Study: Pelvic Floor Disorders Do Not Affect Sexual Activity


HOLLYWOOD, FLA. — Women with a pelvic floor disorder do not experience significantly diminished rates of sexual activity compared with unaffected women, based on a study of 505 women older than 40 years.

Only the desire component of the Female Sexual Function Index (FSFI) was significantly lower among women with a pelvic floor disorder, suggesting no notable impact on arousal, lubrication, orgasm, satisfaction, or pain, Dr. Tola B. Omotosho said at the annual meeting of the American Urogynecologic Society.

“Sexual health is an essential component of a woman's overall well-being,” Dr. Omotosho said. “But there remains limited and conflicting information about the impact of pelvic floor disorders on sexual health and well-being.”

So Dr. Omotosho and her Fellows' Pelvic Research Network colleagues recruited 505 women older than 40 years from September 2007 to April 2009. The cohort included 308 urogynecology patients with a pelvic floor disorder and 197 general gynecology patients without such a disorder. Participants came from 11 clinical sites in the United States.

Women in the pelvic floor disorder group were older, with a mean age of 56, vs. 52 years in the unaffected group. Although mean parity also was significantly higher in affected women (2.6 vs. 2.1), only age remained significantly different after multivariate analysis adjustment. There were no significant differences in race, body mass index, depression, comorbidity, or relationship status between groups.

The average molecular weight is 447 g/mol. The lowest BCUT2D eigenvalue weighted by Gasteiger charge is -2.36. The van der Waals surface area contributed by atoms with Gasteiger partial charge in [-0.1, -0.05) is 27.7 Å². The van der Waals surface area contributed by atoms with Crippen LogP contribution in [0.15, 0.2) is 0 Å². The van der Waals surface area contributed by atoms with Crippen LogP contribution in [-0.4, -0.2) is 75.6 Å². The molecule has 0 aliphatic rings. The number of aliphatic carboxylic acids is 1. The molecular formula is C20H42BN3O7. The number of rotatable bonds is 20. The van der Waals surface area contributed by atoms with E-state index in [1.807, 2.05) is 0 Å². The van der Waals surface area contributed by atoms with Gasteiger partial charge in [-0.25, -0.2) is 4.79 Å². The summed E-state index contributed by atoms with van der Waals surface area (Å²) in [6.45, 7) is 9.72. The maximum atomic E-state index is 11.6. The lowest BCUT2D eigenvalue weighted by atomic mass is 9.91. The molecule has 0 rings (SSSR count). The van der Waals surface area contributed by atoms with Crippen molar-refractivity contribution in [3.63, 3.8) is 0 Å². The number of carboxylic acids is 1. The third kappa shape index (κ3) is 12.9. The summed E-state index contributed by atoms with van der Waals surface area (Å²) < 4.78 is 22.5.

The primary outcome measure was the total mean score on the FSFI, where a higher score indicates better sexual function. The mean total score in the pelvic floor disorder group was 23.2, and was not significantly lower than the mean 24.4 score in the unaffected women.

“Women with pelvic floor disorders were as sexually active as women without pelvic floor disorders when [the results were] adjusted for age,” said Dr. Omotosho, an ob.gyn

Sexual activity in the past 6 months with a male partner was reported by 62% of affected and 75% of unaffected women. This difference was not statistically significant after age was controlled for, Dr. Omotosho said. The lack of a sexual partner was the most commonly cited reason for sexual inactivity. Only heterosexual women were studied because the FSFI is not validated in a lesbian population.

Of the women with a pelvic floor disorder, 75% had urinary incontinence, defined as a score of 1 or greater on the Incontinence Severity Index. In addition, 53% met criteria for anal incontinence, defined as a score of 1 or greater for liquid or solid stool on the Wexner Fecal Incontinence Scale. Also, 30% had at least stage II pelvic organ prolapse based on a Pelvic Organ Prolapse Quantification examination.

The inclusion of only women older than 40 years is a potential limitation of the study, Dr. Omotosho said. A multicenter design and the use of validated instruments were strengths.

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